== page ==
South Africa's first resource-saving "green street" was launched by the Green Building Council of South Africa (GBCSA), the country’s official authority on green building, this past week.
The Cop17 legacy project involves thirty low income homes in a street in Cato Manor, Durban, which have all undergone a green refurbishment to demonstrate the range of possible social, economic and environmental benefits.
Cato Manor is a ‘retrofit’, which means an upgrade of an existing home. The green interventions include adding solar water heaters, insulated ceilings, energy efficient lighting, rain-water harvesting systems, food gardens, trees, heat-insulation cookers and also efficient street lighting.
Brian Wilkinson, the CEO of the GBCSA, says that with the world’s attention being focused on Cop17 and South Africa, the GBCSA and the World Green Building Council wanted to showcase the positive progress being made in the built environment, including the potential green buildings have for socio-economic benefits in lower income residential buildings.
"South Africa has built over 2.5 million low-income homes in the past fifteen years, and is targeting a further three million by 2025. So far, green considerations such as passive design, energy/thermal efficiency and water efficiency have not generally been a priority.
"However, this is something that needs to be addressed as living conditions can be improved in a way that minimises the drain on the earth’s resources, minimises the impact on the environment and avoids a ‘carbon intensive’ development path. This demonstration project thus will act as a positive legacy to inform policy and practice beyond Cop17."
Research worldwide has shown that a third of greenhouse gas emissions come from buildings.
"Green building can also improve the lives of residents by offering improved water and food security and creating opportunity for skills training and work opportunities."
The Cato Manor community was actively involved and consulted before the two-month retrofit and have named the street, "Isimosezulu (which means "climate") Cop17 Place".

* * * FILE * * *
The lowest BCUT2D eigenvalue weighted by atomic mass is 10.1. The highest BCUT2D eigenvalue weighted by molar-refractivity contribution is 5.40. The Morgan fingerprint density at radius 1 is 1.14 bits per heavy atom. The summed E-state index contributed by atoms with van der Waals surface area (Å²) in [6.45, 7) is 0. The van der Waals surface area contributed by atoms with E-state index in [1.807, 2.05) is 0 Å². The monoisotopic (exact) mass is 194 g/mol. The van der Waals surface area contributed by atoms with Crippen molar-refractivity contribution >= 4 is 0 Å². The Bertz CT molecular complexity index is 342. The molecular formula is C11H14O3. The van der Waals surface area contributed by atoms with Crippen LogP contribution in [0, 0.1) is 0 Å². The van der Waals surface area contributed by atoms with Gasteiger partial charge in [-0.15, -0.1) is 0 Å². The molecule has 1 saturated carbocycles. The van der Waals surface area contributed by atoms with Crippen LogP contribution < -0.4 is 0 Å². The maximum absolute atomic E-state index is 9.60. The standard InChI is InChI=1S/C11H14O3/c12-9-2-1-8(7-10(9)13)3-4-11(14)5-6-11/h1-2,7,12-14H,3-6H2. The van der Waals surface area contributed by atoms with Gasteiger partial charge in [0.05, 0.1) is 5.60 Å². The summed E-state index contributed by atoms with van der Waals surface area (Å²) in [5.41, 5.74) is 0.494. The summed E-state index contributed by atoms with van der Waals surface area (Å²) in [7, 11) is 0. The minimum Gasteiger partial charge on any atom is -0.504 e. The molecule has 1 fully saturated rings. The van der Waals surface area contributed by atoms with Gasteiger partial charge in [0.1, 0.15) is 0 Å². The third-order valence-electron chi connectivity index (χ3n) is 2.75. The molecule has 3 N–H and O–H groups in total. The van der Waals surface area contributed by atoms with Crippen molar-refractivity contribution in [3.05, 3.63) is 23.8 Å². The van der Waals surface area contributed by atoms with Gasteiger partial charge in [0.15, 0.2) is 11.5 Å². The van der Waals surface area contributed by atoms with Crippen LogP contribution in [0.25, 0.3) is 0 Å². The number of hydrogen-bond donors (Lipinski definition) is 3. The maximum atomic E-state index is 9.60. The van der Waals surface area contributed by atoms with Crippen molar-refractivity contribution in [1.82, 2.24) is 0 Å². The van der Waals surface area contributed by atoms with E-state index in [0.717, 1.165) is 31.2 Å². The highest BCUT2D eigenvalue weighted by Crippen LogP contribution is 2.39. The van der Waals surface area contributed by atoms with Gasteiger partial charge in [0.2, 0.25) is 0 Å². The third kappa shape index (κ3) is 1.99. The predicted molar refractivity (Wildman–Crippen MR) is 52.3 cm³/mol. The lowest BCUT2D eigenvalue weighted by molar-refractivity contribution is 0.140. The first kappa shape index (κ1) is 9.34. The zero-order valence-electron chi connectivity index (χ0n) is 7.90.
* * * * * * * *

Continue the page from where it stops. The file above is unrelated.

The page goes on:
"With every 1kWh of electricity used in South Africa producing over one kilogram of carbon dioxide and using one litre of water, the benefits of efficiency interventions are very real.
"While the residents are enjoying the dignity of hot water in their homes for the first time – via the solar-heated geysers - there will not be the cost implications of a traditional electric geyser, further strain on the already over-subscribed national power supply nor will it generate the emissions associated with the electricity usage."
The project is endorsed by the Department of Environmental Affairs and has been carried out in collaboration with the eThekwini Municipality.
The main funder is the British High Commission in South Africa, with contributions from other organisations, including Ascas (LED street lighting), Cosmo-Dec (insulation roof paint to test on several houses), Eskom (energy efficient CFL light bulbs and research), Isoboard (insulated ceiling boards), Natural Balance (heat-insulation cooking apparatus, Wonderbags). Going forward, Property Point, an enterprise development initiative of Growthpoint property company, will provide training and business development support for the people who worked on this project, while the South African Botanical Society will be planting indigenous shade and fruit trees in association with Greenpop.
The initiative was implemented by Carbon Programmes, the same team which conducted the award-winning energy efficiency retrofit in over 2300 houses in Kuyasa, Cape Town. They were supported by Durban-based Khanyisa Projects.